Impact reporting is so vital to our program because it allows us to see how our efforts are changing the lives of the women we work with, and their families. It also allows us to learn what we can do to improve or change programming to cater to the needs of our artisans. After all, they are the reason we do the work that we do.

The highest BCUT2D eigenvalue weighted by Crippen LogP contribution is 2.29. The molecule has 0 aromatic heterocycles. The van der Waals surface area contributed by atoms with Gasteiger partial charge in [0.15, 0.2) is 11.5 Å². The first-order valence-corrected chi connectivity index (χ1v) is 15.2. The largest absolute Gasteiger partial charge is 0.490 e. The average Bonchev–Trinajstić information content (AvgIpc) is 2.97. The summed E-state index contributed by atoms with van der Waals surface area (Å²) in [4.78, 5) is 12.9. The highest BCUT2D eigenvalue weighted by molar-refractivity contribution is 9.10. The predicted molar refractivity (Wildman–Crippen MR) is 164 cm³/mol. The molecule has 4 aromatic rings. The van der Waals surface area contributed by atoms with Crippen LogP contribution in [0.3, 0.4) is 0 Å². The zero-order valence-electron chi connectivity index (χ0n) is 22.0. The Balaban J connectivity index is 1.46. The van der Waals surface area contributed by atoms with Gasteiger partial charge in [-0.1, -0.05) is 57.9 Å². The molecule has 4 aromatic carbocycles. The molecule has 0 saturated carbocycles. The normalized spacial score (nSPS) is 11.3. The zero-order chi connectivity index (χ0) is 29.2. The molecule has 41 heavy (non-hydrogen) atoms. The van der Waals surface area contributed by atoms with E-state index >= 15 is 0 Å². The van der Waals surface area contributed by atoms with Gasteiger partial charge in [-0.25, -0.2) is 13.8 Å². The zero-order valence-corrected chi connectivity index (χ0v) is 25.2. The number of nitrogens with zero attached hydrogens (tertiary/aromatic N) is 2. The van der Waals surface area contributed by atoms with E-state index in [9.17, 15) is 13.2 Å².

During our recent trip to India, we sat down to interview two of our Project Assistants, Shama and Shamina. These two women, side by side, give a snapshot of the very different places our artisans can be while progressing through our program. Shama is 34 years old, she has been with Anchal since 2014. When you walk into the workshop she is often the first smile you see, her laugh is contagious, one that you wish you could bottle up so you can hear it all the time. She has become a natural leader with the team, and is so smart when it comes to figuring out the intricacies of creating a product. Her confidence is apparent not only in her work, but in the way she carries herself and interacts with her peers. It wasn’t always like this for Shama. When she first joined our program, she was timid and cried every time she spoke of her life outside of Anchal. Her husband was always sick and missed work often. Shama constantly worried about how she would be able to feed her children, and send them to school. It seemed like every day that her husband would complain about feeling unwell and not want to go to work. Tired of the worry and wanting to try to change her situation, Shama told her husband to stop working, take care of his health and she herself would become the bread winner of the family. This idea of a woman stepping up in this role is not heard of. This was the first sign that Shama was seeing her abilities and fueling that confidence inside of her.Over time Shama progressed from being in charge of cleaning the fabric, to being able to read all of the complicated guidelines, measuring and cutting patterns, to creating every product. She has not only shown incredible growth in the office, but she carried over her confidence into her home. Usually, women take care of everything in the home from cooking, cleaning to doing the laundry for everyone. For many of these women, there is no running water or electricity in their homes, so they are washing all the clothes by hand and building a fire to cook the food made entirely from scratch. Everyone is taken care of before they take care of themselves, with the little, if any, time they have left. You can imagine the amount of time this all takes on top of a full-time job, sleep is not a priority and can begin to weigh on their mental health. With Shama’s husband not working, she decided he should take on the role of caring for the household. While very reluctant at first, as this is never the role of the husband, he slowly adapted through her persistence and training, and now he cooks, cleans and even prepares tea for Shama when she gets home in the evening. Shama is flipping the gender roles of India on their head, and is pushing for a level of equality in her home that doesn’t exist here. She would never have had the courage to do any of this before Anchal. You can sense her pride, she has an amazing spirit. She now has hopes and dreams, and wants to keep working hard to continue her journey to empowerment.Shamina started with Anchal at the end of 2016 and is still early in her journey with the organization. When asked how old she was, Shamina bowed her head and said that she didn’t know. Her mother never got her an ID card when she was young, so she has no idea when her birthday is - she guesses either 29 or 30. She never went to school, was never given the opportunity to learn how to read or write. She dreams of one day she will be able to do both.She is insecure, timid and has a hard time seeing any value in herself. We asked her how it makes her feel to be a Project Assistant, an important role held by only 7 of the artisans in our program. She couldn't come up with an answer. Shamina isn’t able to recognize her accomplishments and bases her self-value on what others see and say about her. She lives with her mother in law, who has continuously verbally and mentally abused her, taken away any shred of confidence she may have had.